Tombs of the Blind Dead (1972)
Tombs of the Blind Dead is an early '70s horror film from Spain that is starting, in its unaltered form, to get a bit more attention. Amando de Ossorio's tale of Satanic knights rising from the grave in rural Portugal sparked a number of official sequels by him, unofficial sequels down the years and, by extension, an entire Spanish horror industry. Paul Naschy and Jesus Franco had already established their own reputations, but this movie helped broaden the scope away from traditional monsters and Franco's sleazy arthouse films.
Until recently I have always felt that Spanish horror films took a back seat to Italy. While they are similar in a lot of ways it often seemed that Spanish directors envied the Italian industry and felt that they had to push things just a little further, but didn't have as much access to the pool of American actors that would fly over to Rome for a few days to earn some extra cash on the side. Spain - and Portugal, where this movie is largely filmed - had twin fascist dictators still hanging around at the time, which didn't always attract major talent to their film industry. When American actors did come to Spain it was often with Italian film companies making the classic spaghetti westerns, so one can't help but understand a bit of that envy, and recognize it in a movie like this.
Virginia White (María Elena Arpón) is on vacation in Lisbon, Portugal when she recognizes her old boarding school roommate Bette (Lone Fleming). Along with Virginia is a man named Roger (César Burner), and they invite Bette to come along with them to a hotel near the Spanish border. Unbeknownst to Roger the two women were more than just friends at one point, and Virginia is unhappy when Roger starts showing interest in Bette. Fed up with the whole thing she jumps off the train in the middle of nowhere, but soon finds the deserted medieval town of Berzano.
Berzano, unfortunately, has a dark past. A group of knights returning from the East brought with them the knowledge of eternal life, which required sacrifices and the worship of Satan. Excommunicated and executed, the knights were buried in the town, which soon was abandoned. Virginia's presence awakens them and, when Roger and Bette return looking for her, they are met by a police inspector (Rufino Inglés), as Virginia's body has been found with bite marks. Determined to find out what happened Roger and Bette team up with smugglers Pedro (José Thelman) and Nina (Verónica Llimerá) and soon find out the legends of Berzano are real.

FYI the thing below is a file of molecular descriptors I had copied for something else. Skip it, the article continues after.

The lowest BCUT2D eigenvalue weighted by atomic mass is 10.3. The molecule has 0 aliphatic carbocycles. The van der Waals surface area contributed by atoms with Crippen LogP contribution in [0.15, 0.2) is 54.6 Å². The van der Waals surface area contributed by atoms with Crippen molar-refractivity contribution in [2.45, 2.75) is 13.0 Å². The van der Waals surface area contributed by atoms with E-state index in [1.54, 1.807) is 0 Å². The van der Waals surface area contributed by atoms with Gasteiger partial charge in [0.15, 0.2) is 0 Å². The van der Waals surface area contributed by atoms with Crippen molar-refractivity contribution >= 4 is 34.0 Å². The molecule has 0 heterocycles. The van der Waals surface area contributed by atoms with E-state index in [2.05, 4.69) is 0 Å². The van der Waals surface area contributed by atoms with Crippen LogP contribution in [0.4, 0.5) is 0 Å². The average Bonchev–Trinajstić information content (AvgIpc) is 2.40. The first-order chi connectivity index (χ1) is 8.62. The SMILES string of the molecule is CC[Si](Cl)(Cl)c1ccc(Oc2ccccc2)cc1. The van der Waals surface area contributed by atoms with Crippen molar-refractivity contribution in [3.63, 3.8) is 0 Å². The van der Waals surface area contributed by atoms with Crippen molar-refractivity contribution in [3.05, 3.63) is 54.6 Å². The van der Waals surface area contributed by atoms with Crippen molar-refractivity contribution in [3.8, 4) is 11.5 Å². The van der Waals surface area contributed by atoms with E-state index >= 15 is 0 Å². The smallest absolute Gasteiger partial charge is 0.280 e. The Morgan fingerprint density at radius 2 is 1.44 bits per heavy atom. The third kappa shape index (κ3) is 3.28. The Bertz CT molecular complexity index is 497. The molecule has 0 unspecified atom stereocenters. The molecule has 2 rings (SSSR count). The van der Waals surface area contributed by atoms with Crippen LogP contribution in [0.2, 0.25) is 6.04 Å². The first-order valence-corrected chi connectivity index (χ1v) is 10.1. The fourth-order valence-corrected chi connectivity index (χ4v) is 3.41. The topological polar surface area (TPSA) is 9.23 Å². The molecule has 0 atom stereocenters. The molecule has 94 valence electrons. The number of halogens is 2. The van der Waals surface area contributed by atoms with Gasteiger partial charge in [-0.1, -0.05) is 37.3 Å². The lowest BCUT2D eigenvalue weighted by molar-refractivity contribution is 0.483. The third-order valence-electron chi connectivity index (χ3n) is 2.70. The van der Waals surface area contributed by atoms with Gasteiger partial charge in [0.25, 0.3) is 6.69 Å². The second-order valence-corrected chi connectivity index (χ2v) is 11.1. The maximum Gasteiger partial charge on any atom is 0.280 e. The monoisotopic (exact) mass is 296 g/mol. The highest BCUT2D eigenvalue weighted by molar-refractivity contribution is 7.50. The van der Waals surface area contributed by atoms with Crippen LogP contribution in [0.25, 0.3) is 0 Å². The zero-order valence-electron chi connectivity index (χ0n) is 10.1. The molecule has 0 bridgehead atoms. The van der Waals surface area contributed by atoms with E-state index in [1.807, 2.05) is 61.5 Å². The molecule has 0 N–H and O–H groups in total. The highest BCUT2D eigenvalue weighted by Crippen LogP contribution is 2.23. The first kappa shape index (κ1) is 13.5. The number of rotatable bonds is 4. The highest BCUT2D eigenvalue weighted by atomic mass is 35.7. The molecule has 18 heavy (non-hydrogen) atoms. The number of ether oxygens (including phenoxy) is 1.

The reason I was drawn to this movie was because it seemed to have a plot that was bit more unique than the normal zombie film. This did come before Dawn of the Dead and all its imitators, inspired more by Romero's first film as well as some of Mario Bava's work. The premise is that the knights, having had their eyes pecked out by crows while hanging, come back to life but are blind and must hunt their victims by sound. Combine that with beautifully filmed shots of a real ruined medieval town, decent makeup on the actors playing the knights and a number of shots of them riding ghostly horses through the night, and this should have been a new favorite of mine.
The problem is it doesn't stick to its premise. I imagined knights carefully stalking their victims. There is a little of this, but mainly they are just slowly moving around like any other classic zombie. They also drink blood, which is what keeps them alive, so they are more like zombie mummy vampires. And, it turns out that they can transform their victims into other zombies - sometimes, since the logic is fuzzy on this. There is a police inspector who does little, a professor who knows all about Berzano but also does little, and the zombies can be destroyed by fire - something that no one who goes to the town seems to figure out.
The whole method of getting things going is silly, and the whole idea of going to the village to see if zombie knights exist is silly as well. There always seems to be a lot of wandering around before anything interesting happens, and when it does it has absolutely nothing to do with the rest of the story - and that includes a vicious rape scene at one point, where the rapist thinks he's done his victim a favor. The parts that are supposed to be disgusting to watch are relatively tame, save for a flashback scene where the living knights feed on a sacrificial victim and another where a mother is killed while holding her child. Those are actually the better parts, when it gets down to what I expected from the film, not the idea that raping a lesbian will suddenly make her "want it."
Tomb of the Blind Dead is a movie that had a good premise, had some decent directing, but in the end turned out to be a confused mess with characters who make stupid decisions or who are just pieces of garbage. Without the rape scene I could have forgiven most of the movie, despite being 20 minutes longer than it has to be, but other than some decent makeup and scenes of skeletal knights galloping slowly through the night, there's nothing really here worth seeing.
Tombs of the Blind Dead (1972)
Time: 101 minutes
Starring: Lone Fleming, César Burner, María Elena Arpón
Director: Amando de Ossorio